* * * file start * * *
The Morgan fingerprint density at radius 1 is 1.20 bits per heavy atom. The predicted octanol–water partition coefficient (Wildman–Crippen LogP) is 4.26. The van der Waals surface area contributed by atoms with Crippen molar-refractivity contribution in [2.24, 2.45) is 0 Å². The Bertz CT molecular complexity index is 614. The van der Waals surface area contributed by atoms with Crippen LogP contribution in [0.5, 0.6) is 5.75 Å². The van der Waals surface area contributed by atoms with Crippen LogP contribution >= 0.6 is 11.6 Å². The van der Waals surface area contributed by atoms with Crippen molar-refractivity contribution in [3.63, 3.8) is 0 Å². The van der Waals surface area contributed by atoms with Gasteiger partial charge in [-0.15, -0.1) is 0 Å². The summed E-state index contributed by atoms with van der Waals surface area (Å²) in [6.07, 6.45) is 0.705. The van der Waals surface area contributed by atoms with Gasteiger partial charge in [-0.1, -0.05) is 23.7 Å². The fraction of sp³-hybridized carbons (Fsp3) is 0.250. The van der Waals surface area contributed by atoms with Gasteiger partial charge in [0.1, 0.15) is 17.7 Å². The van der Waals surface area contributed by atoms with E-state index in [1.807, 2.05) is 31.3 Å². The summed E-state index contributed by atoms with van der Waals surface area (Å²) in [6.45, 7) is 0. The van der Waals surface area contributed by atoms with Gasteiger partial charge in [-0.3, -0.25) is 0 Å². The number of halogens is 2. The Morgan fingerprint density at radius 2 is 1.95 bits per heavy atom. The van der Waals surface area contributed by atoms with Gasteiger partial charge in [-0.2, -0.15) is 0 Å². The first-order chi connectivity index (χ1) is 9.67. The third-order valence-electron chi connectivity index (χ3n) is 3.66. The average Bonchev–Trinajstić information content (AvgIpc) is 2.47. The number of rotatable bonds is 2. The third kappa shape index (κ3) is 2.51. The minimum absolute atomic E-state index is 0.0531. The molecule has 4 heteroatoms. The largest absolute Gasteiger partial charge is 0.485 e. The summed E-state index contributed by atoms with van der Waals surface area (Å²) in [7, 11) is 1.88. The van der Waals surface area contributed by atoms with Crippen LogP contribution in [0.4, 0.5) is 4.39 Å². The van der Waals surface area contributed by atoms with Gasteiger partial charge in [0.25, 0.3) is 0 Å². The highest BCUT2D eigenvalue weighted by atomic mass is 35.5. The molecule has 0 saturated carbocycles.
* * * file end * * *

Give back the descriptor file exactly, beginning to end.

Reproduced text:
The Morgan fingerprint density at radius 1 is 1.20 bits per heavy atom. The predicted octanol–water partition coefficient (Wildman–Crippen LogP) is 4.26. The van der Waals surface area contributed by atoms with Crippen molar-refractivity contribution in [2.24, 2.45) is 0 Å². The Bertz CT molecular complexity index is 614. The van der Waals surface area contributed by atoms with Crippen LogP contribution in [0.5, 0.6) is 5.75 Å². The van der Waals surface area contributed by atoms with Crippen LogP contribution >= 0.6 is 11.6 Å². The van der Waals surface area contributed by atoms with Crippen molar-refractivity contribution in [3.63, 3.8) is 0 Å². The van der Waals surface area contributed by atoms with Gasteiger partial charge in [-0.15, -0.1) is 0 Å². The summed E-state index contributed by atoms with van der Waals surface area (Å²) in [6.07, 6.45) is 0.705. The van der Waals surface area contributed by atoms with Gasteiger partial charge in [-0.1, -0.05) is 23.7 Å². The fraction of sp³-hybridized carbons (Fsp3) is 0.250. The van der Waals surface area contributed by atoms with Gasteiger partial charge in [0.1, 0.15) is 17.7 Å². The van der Waals surface area contributed by atoms with E-state index in [1.807, 2.05) is 31.3 Å². The summed E-state index contributed by atoms with van der Waals surface area (Å²) in [6.45, 7) is 0. The van der Waals surface area contributed by atoms with Gasteiger partial charge in [-0.3, -0.25) is 0 Å². The number of halogens is 2. The Morgan fingerprint density at radius 2 is 1.95 bits per heavy atom. The van der Waals surface area contributed by atoms with Gasteiger partial charge in [-0.2, -0.15) is 0 Å². The first-order chi connectivity index (χ1) is 9.67. The third-order valence-electron chi connectivity index (χ3n) is 3.66. The average Bonchev–Trinajstić information content (AvgIpc) is 2.47. The number of rotatable bonds is 2. The third kappa shape index (κ3) is 2.51. The minimum absolute atomic E-state index is 0.0531. The molecule has 4 heteroatoms. The largest absolute Gasteiger partial charge is 0.485 e. The summed E-state index contributed by atoms with van der Waals surface area (Å²) in [7, 11) is 1.88. The van der Waals surface area contributed by atoms with Crippen LogP contribution in [0.4, 0.5) is 4.39 Å². The van der Waals surface area contributed by atoms with Gasteiger partial charge in [0.25, 0.3) is 0 Å². The highest BCUT2D eigenvalue weighted by atomic mass is 35.5. The molecule has 0 saturated carbocycles.